Polish regime uses trial of obscure dissidents to defend martial law

By , Special correspondent of The Christian Science Monitor

When a group of dissidents announced the formation of the Confederation for an Independent Poland in 1979, few Poles gave it a second thought.

Those who are Communists see their country as independent through and with a Soviet guarantee. Others simply accept the geopolitics of the map.

But the military authorities prosecuting four members of the miniscule group for antistate activity see things differently. So does the officially controlled news media, which emphasize the group's alleged outside connections as it gives the trial daily play.

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It's part of the authorities' effort to convince Poles of an international threat to Polish ''security'' and to paint martial law as the ''lesser evil.''

Leszek Moczulski and others from the Confederation for an Independent Poland (KPN) are on trial for allegedly plotting the forcible overthrow of Poland's communist system and the breakup of its alliance with the USSR.

The KPN was largely overlooked until the crisis that produced Solidarity erupted. Then Moczulski told a Western magazine he wanted to overthrow communism in Poland. He went on to impugn the government's good faith over Solidarity and its professed acceptance of the union's reform program.

Last June he and three others were put on trial for antistate activity. Procedural objections and ideological filibustering delayed a verdict.

When martial law was declared, the trial was transferred to a military court, and there one defendant has begun to talk. Tadeusz Jandziszak admitted being ''chief of a zone'' and of enrolling new members, but he could not say how many members there were. He denied KPN was a secret paramilitary organization but said members were taken in under pseudonyms.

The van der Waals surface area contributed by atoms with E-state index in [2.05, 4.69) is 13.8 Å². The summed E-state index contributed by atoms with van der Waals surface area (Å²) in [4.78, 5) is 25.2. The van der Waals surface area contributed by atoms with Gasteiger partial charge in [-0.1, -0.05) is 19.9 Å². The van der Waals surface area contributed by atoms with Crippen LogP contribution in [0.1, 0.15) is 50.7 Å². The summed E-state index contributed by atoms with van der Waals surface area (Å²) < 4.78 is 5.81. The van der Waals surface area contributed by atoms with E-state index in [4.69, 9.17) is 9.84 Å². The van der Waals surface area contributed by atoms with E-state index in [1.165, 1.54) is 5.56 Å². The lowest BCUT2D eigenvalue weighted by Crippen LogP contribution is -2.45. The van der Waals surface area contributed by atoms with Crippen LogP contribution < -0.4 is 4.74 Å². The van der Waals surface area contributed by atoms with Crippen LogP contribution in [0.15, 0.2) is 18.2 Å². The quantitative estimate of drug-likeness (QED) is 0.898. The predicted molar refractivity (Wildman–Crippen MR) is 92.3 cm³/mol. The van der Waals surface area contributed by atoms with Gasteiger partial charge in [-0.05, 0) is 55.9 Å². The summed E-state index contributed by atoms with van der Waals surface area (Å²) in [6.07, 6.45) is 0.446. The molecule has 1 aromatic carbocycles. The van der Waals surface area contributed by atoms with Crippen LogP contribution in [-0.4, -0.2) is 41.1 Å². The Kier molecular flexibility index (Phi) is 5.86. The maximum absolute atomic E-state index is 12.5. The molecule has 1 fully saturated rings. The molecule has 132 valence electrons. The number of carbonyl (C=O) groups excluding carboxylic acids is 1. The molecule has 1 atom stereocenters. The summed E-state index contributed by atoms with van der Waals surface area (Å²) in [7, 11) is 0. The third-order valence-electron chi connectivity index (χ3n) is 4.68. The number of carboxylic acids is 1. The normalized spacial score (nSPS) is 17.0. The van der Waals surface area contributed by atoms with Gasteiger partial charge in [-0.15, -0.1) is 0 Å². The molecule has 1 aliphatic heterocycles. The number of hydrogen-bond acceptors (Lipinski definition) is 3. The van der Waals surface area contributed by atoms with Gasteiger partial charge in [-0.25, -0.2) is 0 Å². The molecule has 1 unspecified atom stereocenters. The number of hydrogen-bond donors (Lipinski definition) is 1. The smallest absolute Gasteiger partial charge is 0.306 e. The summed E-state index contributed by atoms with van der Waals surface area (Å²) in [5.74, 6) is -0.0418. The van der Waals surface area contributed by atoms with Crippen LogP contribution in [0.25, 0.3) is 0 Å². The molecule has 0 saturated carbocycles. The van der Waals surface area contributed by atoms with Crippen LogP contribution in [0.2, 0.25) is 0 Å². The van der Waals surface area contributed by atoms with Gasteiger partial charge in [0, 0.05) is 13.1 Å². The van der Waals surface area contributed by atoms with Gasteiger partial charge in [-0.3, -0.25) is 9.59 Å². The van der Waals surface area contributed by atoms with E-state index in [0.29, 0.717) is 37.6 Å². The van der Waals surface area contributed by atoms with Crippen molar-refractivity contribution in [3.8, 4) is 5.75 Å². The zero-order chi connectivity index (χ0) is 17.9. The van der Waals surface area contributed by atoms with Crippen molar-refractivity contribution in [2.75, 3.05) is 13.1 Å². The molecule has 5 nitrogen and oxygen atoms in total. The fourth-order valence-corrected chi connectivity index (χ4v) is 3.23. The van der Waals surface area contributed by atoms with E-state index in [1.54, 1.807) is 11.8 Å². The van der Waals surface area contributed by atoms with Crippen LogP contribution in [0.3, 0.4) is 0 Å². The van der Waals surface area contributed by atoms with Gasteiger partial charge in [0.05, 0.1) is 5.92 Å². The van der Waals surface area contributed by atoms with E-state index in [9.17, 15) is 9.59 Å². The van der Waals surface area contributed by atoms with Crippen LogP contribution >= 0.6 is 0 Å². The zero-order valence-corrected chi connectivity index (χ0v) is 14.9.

Transcripts from the civil court indicate Moczulski spoke of ''creeping revolution'' and ''revolution without revolution.''

The indictment calls it ''counterrevolution,'' alleging the group received aid from ''subversive centers'' and emigrants in the United States, Canada, and Western Europe. The point is made daily in the Polish media.

The trial symbolizes one of the two main efforts in the authorities' current tactics - convincing the public of an allegedly internationalized threat to Poland. The other is an appeal to traditional Polish patriotism and nationalism to gain support for the ''salvation'' program foreseen under martial law.

The patriotic motif is exploited by another nationalistic and shadowy organization. It is the Grunwald Patriotic Union, whose roots go back to a search for scapegoats for the Stalinist years and, later, struggles between orthodox Communists and revisionists.

In both periods nationalists tried to whip up feeling against allegedly Zionist influences operating in the party against Poland's interests. Prominent intellectuals fell victim to the purge following the 1968 student rebellion.

Anti-Semitism has a long history in Poland. Only 300,000 of a Jewish population of 31/2 million survived Hitler's Holocaust. When the border was opened by the 1956 reform movement, only 30,000 stayed on in Poland. More left after 1968. Today only 5,000 are still here.

When Grunwald emerged last year, it took aim at the human-rights group KOR and Solidarity, claiming each had Jewish advisers.

Grunwald's platform -- and its evident patronage from some high in the party -- alarmed intellectuals as well as Poles at large. A Warsaw newspaper reported receiving ''tens of thousands'' of letters protesting -- and only seven supporting -- its activities.

The paper said there was reason to believe that, behind the patriotism, Grunwald was a creature of an antireform faction seeking to cover up those (former party leaders) responsible for Poland's crisis.

Grunwald was granted legal status much quicker than was Solidarity. It was the only public institution except the Communist Party itself not proscribed under martial law.

Lately it has denied being anti-Semitic. It urges members to work with Committees of National Redemption, through which authorities hope to win support for martial law.

Grunwald is right-wing and orthodox, in party terms. Despite the nationalism, it is pro-Soviet, which apparently puts it among the ''healthy forces'' approved in Moscow.

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